Road To 2016
Matt Winston proud of Olympic Development Programme’s achievements
Road To 2016 Homepage | British Cycling Olympic Performance Programmes Explained
Posted 3 October 2012
Matt Winston, British Cycling’s Olympic Development Programme Endurance Coach, has told of his pride in a squad which has not only delivered three world titles on the road, but displayed selfless teamwork usually associated with full time professionals during their two years of coaching.
Ultimately tasked with delivering athletes to British Cycling’s Olympic Academy Programme, which nurtured talents including three-time Olympic gold medallist Jason Kenny and 2011 road world champion Mark Cavendish, Winston was left delighted that the brief had been met with near perfect execution at the biggest annual event for the team.
As Lucy Garner, Elinor Barker and Jonathan Dibben competed in their final races for the programme, a work ethic bought every individual together as they worked to deliver their best performance as a team – something Winston said had not happened for two years.
“Both the boys and girls delivered teamwork to be proud of,” Winston enthused, when asked to describe the week.
“In the men’s road race we were in every move, it was presence at the front of the field. We didn’t get a medal, but we walked away doing everything we needed to do. We marshalled the race, delivered Jon (Dibben) to the line in the best leadout of the year and only missed out on a medal in a photo finish.
“There’s not been an ODP performance like that for the past couple of years. It was a massive move on for them.
“The teamwork produced by the girls was also fantastic. Emily Kay finished a couple of minutes down, but for the first couple of laps she was taking Lucy from the middle of the peloton to the very front for each climb of the Cauberg.”
The story of a group of junior athletes subscribing to self sacrifice – despite knowing results as an individual turns heads – is only accepted because of Winston’s explicit focus on performance based on a race objective.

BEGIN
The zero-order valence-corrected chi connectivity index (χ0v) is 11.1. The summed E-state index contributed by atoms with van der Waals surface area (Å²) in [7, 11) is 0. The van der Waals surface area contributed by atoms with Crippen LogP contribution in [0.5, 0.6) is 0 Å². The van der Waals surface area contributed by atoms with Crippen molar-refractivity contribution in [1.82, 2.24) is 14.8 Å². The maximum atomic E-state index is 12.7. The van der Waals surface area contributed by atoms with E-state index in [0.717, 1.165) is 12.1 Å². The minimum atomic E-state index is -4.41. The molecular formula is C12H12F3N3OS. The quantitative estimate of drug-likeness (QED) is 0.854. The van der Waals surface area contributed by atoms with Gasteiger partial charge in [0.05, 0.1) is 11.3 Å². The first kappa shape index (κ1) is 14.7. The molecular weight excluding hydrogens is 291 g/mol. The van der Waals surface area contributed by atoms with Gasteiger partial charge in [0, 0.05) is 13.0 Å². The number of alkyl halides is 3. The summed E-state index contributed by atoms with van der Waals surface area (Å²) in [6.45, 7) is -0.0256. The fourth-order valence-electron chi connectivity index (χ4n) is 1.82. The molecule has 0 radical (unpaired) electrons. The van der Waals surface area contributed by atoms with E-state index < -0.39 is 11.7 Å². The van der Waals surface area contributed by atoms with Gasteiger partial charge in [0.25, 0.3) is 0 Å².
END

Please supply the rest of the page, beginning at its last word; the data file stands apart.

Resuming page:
“This only works because I don’t pressurise the result,” Winston explained. “It’s about the process and the athletes know if they do that right then we’ll be delighted. You go to the world championships and it’s very easy to say you want a result for yourself. To get four other girls to put their result to one side and fully dedicate themselves to one rider is a massive thing at that age. I was really proud of them for doing that.
“The spirit between the girls after the race was fantastic, they all waited for Lucy to come out of dope control, they all wanted to travel back to the hotel together, they were all really happy. They were happier than if they’d won the bike race.”
And Winston believes a key part of junior athletes adopting such a professional attitude is because at the world championships they are accommodated alongside both Olympic Academy and Podium Programme athletes – an environment which helps illustrate how a world or Tour de France champion behaves.
That effect was seen in action at the start of competition as Elinor Barker won the time trial in a performance described as three years of development coming to fruition and a process to match.
“She prepared for it like you’d see a pro prepare,” Winston summarised.
“They see the successes of the likes of Mark Cavendish and Brad Wiggins and they are part of that GB team. It’s not only that you’re wearing the GB jersey, it’s that you’re sat a table away from the winner of the Tour de France and the World Champion. That’s a massive thing for a cyclist of any age, let alone a group of 18 year olds.
“For that week they get to see how those guys operate and that really enforces the message that we’re giving. They see the pros doing everything right and it inspires them, it motivates them, it pushes them on and makes them excited to be part of the team.
“Before every world championships there is a talk given by the outgoing world champion to all the junior athletes – this year Mark spoke there and for British riders sat in that room, talking about the success they’ve had, it can only be motivation. They all want to aspire to that level and that’s why they’re there.
“Elinor applied that, left no stone unturned, went over the course several times on the bike and in the car. We knew it, every single corner, we could visualise the whole course. I think she realised her preparation was on another level, she was focussed before the start, got in there and ripped it up. She was technically really good as well, which is something she’s worked on. After the race she had given everything and was being sick. I’ve never seen her push that hard before.”
With a selection camp for the next iteration of the Olympic Development Programme due in mid-October, Winston hopes that the outgoing junior athletes will not only be future Olympic champions, but also inspire the next generation of British talents which must replace the outgoing world championship winning class of 2012.